[Produced by our 2016 Public Relations Intern, Harune TANAKA, October 3rd, 2016]
Hello everyone, Good afternoon. My name is Harune Tanaka, 2016 Public Relations Intern, currently in charge of JVC’s website. I am a 4th year student at university and doing volunteer work at JVC Tokyo office as an Intern responsible for updating the website. Usually, my job is to put articles written by others up on the website. It is my first time to contribute an article myself, therefore I feel a little nervous.
In August 2016, I visited Kesennuma City, which is one of the JVC’s operation fields, together with Ms. Ohmuro, Intern for Palestine project, Ms. Nishikawa, another Intern for Public Relations, and Ms. Kuwana, Intern for South Africa project. During the trip we were able to carry out our observation itinerary blessed with the weather, which was quite pleasant with temperature not too hot (much cooler in comparison with Tokyo).
I would like to report from my own point of view about the current state of the Kesennuma-area that was hit by the Great East Japan Earthquake five years ago (March 11, 2011) based on the findings during the short three-day trip.
(Note: “Hoya”, ascidian, is one of the local marine specialties in Sanriku costal area that stretches from Iwate to Miyagi prefecture.)
Construction of new houses
On the first day of our observation trip, Mr. Iwata and other local staff of JVC Kesennuma office guided us around the operation field and the towns affected by the earthquake and tsunami disaster.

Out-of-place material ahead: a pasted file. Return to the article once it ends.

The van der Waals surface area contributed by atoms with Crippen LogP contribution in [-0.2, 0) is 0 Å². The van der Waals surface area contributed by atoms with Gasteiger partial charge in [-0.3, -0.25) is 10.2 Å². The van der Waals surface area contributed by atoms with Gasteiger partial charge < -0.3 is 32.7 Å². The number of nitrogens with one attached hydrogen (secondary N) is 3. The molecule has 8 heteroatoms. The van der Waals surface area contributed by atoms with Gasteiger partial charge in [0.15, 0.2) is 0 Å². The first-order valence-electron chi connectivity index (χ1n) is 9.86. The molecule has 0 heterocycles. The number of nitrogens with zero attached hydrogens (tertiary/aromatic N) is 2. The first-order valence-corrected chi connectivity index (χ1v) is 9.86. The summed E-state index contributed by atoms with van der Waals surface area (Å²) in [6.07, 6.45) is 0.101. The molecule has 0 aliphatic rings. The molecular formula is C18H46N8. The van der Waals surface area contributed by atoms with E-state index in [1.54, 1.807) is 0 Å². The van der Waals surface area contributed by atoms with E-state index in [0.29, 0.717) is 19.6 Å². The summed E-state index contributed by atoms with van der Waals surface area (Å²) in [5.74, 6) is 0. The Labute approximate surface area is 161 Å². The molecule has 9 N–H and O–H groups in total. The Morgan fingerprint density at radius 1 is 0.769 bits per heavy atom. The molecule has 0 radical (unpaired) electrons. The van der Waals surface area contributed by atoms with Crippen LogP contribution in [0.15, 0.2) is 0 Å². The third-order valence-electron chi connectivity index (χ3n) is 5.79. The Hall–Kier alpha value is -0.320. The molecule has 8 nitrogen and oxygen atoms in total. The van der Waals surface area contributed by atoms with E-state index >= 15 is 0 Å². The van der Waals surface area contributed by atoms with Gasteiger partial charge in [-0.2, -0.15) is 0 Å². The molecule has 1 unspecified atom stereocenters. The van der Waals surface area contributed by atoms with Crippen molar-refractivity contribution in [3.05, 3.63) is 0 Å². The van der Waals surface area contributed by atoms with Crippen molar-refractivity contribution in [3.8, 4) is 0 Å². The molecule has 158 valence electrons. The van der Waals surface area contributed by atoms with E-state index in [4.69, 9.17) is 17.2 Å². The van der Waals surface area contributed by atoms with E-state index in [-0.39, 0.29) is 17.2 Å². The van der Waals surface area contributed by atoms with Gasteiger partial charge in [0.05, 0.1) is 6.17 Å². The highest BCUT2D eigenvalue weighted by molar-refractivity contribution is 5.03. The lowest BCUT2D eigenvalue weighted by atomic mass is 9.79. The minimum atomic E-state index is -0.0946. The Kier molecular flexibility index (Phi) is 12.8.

In the wake of the disaster, land elevation work has been underway in a number of areas in Kesennuma city. We often came across those construction sites during our observation trip. (Land elevation is carried out to raise the ground level of the area where the land subsided due to the earthquake. Around the building sites for public housing complex in Shishiori district, the ground level was elevated by 3.5 meters.) The level of the elevated ground at first glance seemed not as high as I expected. Then, I was told that it was because the entire land in the area was raised.
Then, we observed public housing complex for disaster evacuees built by Kesennuma city, and privately owned houses newly constructed.
Evacuees’ move-in to the completed public housing complex shown above started late July, therefore, only a few people live at present. The buildings look quite modern. Since there are no such apartment type buildings in the surrounding area, the buildings somehow stand out as if they are isolated around there.
Residential zones developed in the upland area have wider roads with slow curve so that respective houses can be easily seen. In urban residential districts, on the other hand, houses are usually built close to each other and roads are narrower. In the upland residential zones in Kesennuma, you can find various ideas incorporated into the community planning because residents discussed the rules for community development prior to the construction of their houses. In some area, the residents planted flowers alongside the roads. Before visiting the area, I expected to see many houses standing packed in a narrow land space, but what I found instead was a kind of place I wish to live in.
Shishiori Bon Festival Dance for Reconstruction organized by local people for the first time in five years after the disaster!
(Note: “Bon” is the Buddhist All Souls Day.)
On the second day of our observation trip, we took part in the festival lending our helping hand. We cooperated with students of a local high school in a goldfish scooping game, selling shaved ice, beverages and sugar floss.
On the first day of our trip, we went on cycling in the town during free time. On that occasion, we did not come across or see young people at all, especially children, although it was during summer holidays. But on the following day, a lot of children gathered together at the festival site.